5. Lone Frogman

    Lone Frogman Amphibious ScubaBoard Supporter

    # of Dives: I just don't log dives
    Location: West Georgia
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    Sea Serpent, Nerve Gas, Hermes and Water Ski Show.
     
  6. John C. Ratliff

    John C. Ratliff Instructor, Scuba

    # of Dives: I'm a Fish!
    Location: Beaverton, Oregon
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    Even though the US Navy was kinda down on Sea Hunt, I started watching it way before I got into the service. I was on the YMCA swim team in Salem, Oregon in the 1950s, and would watch Sea Hunt before my practice. So watching these programs brings back a lot of good memories.

    I just watched the Sea Hunt show called "Amphibian" which talks about a diver with a scooter going into a restricted area to photograph a secret underwater missile launching setup. What was very interesting to me was the amphibian plane that was used, a charter from the Catalina Islands. It appeared to be an early model of the Albatross amphibian, before they extended the wings. I believe it was then known as the SA-16. When I crewed it out of Naha, Okinawa in 1968, we had the military rescue version, known as the HU-16B. It had extended wings, and a very long range. We flew it from Naha, Okinawa to Osan, South Korea in response to the loss of the USS Pueblo in 1968 (I believe--have to check the dates).

    What interested me about the Sea Hunt part was that the noise levels were low enough to talk in the plane--that wasn't true in the military version. The hatch was in a different place (nearer the wing), but other than that, it looked much the same.

    I was also interested in the scooter used, as it looked a lot like the ones Cousteau used in The Silent World. Mike Nelson said in the discussion that the scooter could reach 12 knots--I don't believe that figure, but it makes a good Hollywood story. I think maybe 2-4 knots, tops for one of those. I don't think a diver with a double hose regulator could easily keep the mouthpiece in his mouth at 12 knots.

    Anyway, it was a good story, with lots of good vintage gear, especially the USD triple tank set.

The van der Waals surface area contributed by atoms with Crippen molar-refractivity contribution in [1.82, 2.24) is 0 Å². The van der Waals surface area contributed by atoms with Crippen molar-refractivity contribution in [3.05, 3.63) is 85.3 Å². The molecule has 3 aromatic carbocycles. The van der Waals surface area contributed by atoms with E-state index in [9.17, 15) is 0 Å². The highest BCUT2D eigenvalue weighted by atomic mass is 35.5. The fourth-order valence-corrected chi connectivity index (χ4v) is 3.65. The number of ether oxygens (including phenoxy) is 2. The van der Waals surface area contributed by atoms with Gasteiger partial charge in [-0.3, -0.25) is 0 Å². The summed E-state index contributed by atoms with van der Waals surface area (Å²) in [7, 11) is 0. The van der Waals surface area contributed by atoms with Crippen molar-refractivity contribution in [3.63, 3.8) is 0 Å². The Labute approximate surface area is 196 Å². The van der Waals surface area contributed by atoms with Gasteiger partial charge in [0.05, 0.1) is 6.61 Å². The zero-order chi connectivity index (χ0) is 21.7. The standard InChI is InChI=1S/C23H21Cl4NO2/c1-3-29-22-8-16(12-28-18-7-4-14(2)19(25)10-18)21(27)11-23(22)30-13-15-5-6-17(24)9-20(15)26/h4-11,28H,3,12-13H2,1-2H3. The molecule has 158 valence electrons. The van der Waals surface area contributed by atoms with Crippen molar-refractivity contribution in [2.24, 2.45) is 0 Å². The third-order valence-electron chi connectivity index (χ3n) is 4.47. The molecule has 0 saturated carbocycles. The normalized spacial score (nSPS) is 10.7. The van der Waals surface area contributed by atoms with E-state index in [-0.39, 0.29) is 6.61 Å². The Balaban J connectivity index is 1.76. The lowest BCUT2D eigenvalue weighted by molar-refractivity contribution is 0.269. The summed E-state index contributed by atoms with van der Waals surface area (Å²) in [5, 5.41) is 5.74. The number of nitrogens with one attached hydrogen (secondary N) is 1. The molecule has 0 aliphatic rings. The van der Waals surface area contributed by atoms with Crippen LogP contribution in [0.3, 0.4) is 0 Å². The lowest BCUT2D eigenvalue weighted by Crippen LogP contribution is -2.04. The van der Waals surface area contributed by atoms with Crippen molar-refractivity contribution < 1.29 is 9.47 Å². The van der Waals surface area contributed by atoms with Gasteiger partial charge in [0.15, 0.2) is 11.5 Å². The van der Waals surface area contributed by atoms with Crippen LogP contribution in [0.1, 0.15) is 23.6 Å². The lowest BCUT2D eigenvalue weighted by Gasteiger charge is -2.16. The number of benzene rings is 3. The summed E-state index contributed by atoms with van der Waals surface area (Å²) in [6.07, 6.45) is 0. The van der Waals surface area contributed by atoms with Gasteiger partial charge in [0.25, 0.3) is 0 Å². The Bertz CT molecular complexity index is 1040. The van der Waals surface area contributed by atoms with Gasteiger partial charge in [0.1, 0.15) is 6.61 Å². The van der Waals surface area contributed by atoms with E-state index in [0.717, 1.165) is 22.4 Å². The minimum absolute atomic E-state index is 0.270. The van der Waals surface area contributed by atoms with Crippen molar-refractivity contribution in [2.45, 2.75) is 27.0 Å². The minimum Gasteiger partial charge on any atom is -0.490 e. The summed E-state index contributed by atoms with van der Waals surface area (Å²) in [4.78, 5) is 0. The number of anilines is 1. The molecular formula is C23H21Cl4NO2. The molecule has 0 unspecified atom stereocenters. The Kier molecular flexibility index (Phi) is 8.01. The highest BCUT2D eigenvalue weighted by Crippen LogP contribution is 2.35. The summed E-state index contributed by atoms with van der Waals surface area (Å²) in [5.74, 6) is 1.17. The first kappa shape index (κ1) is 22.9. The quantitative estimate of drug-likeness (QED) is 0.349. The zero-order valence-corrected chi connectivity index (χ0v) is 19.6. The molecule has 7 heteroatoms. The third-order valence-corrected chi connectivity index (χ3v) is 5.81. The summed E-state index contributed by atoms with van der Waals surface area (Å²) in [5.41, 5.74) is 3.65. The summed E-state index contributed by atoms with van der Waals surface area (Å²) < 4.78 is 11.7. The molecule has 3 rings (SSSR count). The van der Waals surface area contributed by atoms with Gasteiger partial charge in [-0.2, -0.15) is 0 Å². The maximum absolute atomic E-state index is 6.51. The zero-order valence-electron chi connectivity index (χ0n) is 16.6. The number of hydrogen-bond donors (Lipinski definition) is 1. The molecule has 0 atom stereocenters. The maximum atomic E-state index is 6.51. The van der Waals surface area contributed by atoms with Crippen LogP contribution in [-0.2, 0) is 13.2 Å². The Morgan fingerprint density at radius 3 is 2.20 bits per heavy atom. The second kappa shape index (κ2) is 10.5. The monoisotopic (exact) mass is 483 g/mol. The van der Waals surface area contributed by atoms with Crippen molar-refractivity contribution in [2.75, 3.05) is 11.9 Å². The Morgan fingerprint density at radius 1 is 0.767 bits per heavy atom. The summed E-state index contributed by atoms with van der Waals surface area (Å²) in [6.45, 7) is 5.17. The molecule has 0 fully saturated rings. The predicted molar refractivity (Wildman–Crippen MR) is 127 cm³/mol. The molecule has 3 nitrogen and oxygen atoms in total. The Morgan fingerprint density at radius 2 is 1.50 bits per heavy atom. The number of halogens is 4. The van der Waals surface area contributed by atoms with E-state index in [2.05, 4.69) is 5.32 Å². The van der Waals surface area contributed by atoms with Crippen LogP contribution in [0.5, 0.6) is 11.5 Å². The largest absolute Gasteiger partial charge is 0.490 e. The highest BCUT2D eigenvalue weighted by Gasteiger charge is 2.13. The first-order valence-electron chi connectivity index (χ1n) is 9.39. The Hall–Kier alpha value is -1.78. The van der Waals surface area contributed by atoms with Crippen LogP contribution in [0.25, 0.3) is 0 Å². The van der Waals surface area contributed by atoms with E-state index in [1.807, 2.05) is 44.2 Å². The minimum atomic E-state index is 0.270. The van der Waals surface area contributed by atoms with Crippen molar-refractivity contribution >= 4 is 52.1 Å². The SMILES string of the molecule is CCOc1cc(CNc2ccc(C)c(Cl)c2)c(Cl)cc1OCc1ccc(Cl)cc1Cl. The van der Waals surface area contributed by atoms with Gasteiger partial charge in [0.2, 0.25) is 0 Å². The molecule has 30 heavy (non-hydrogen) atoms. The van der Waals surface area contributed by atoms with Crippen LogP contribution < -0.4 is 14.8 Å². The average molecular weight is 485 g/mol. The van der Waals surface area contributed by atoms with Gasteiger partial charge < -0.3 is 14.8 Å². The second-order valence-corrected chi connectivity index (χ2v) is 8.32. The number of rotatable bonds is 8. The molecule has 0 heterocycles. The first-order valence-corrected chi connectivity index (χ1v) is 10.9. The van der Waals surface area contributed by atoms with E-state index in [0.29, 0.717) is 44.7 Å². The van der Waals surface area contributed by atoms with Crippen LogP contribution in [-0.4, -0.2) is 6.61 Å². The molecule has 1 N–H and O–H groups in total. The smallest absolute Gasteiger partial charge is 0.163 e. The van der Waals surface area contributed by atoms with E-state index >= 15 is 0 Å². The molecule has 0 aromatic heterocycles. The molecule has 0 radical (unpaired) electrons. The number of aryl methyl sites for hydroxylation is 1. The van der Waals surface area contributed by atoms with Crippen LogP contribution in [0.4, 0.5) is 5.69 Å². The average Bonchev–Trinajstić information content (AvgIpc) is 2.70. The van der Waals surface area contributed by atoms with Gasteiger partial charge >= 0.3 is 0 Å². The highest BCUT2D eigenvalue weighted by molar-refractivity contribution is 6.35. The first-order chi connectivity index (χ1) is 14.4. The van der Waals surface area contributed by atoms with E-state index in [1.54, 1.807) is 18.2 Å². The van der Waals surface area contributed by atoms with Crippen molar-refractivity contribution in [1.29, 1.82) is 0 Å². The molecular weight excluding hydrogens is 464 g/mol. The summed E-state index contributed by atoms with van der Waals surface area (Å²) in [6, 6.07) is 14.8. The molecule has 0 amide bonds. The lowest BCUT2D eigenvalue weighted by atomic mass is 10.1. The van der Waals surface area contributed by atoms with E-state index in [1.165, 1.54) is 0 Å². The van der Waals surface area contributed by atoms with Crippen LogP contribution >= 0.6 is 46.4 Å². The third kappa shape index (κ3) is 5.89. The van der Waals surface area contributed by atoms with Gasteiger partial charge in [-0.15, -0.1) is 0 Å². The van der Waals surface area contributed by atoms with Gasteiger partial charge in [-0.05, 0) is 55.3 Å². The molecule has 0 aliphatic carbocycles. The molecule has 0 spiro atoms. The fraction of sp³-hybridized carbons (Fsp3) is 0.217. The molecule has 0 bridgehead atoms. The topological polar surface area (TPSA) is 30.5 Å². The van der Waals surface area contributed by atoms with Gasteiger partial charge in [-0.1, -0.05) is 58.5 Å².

SeaRat

    PS--Sorry we hijacked the thread for a while.
     
  7. AfterDark

    AfterDark Solo Diver

    # of Dives: 1,000 - 2,499
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    12 knots! I agree no way! I've had my mask ripped off working in a 7 knot current and yes I had to bite down on the mouthpiece to keep the reg in my mouth.
     
  8. Paladin

    Paladin Solo Diver

    # of Dives: 500 - 999
    Location: West Virginia
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    The type of plane used in several Sea Hunt episodes, including The Amphibian, was the Grumman Goose. One of those Goose Amphibians went on to star in Tales of The Gold Monkey.
     
  9. John C. Ratliff

    John C. Ratliff Instructor, Scuba

    # of Dives: I'm a Fish!
    Location: Beaverton, Oregon
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    I was not aware of the number of amphibian aircraft Grumman made until we started this discussion concerning the episode The Amphibian. Here is a Wikipedia page that details all the different Grumman amphibians:

    Grumman - Wikipedia, the free encyclopedia

    What now is interesting to me is the similarity of the aircraft. I know how well-built the HU-16B was, as it is battle-tested in Vietnam.

    Aircraft: Grumman SA-16B (HU-16B) Albatross

    These were real rescues, not Hollywood, Mike Nelson ones, and many were under fire. I crewed these birds when they came out of DaNang, and went to Okinawa. Parascuba jumping out of them was a chore, due to the small size of the hatch. In photo #7 of this series on Bill Pitsenbarger, you can see him in the hatch of an Albatross. (I wanted to link this to get Bill's story out anyway.)

    Factsheets : Airman 1st Class William H. Pitsenbarger

    The Sea Hunt series The Amphibian does bring back memories of those days on a slightly larger Grumman amphibian, the HU-16B Albatross. I enjoyed the shots of the Goose flying, the scenes on the wing, and the interior flight shots.

    SeaRat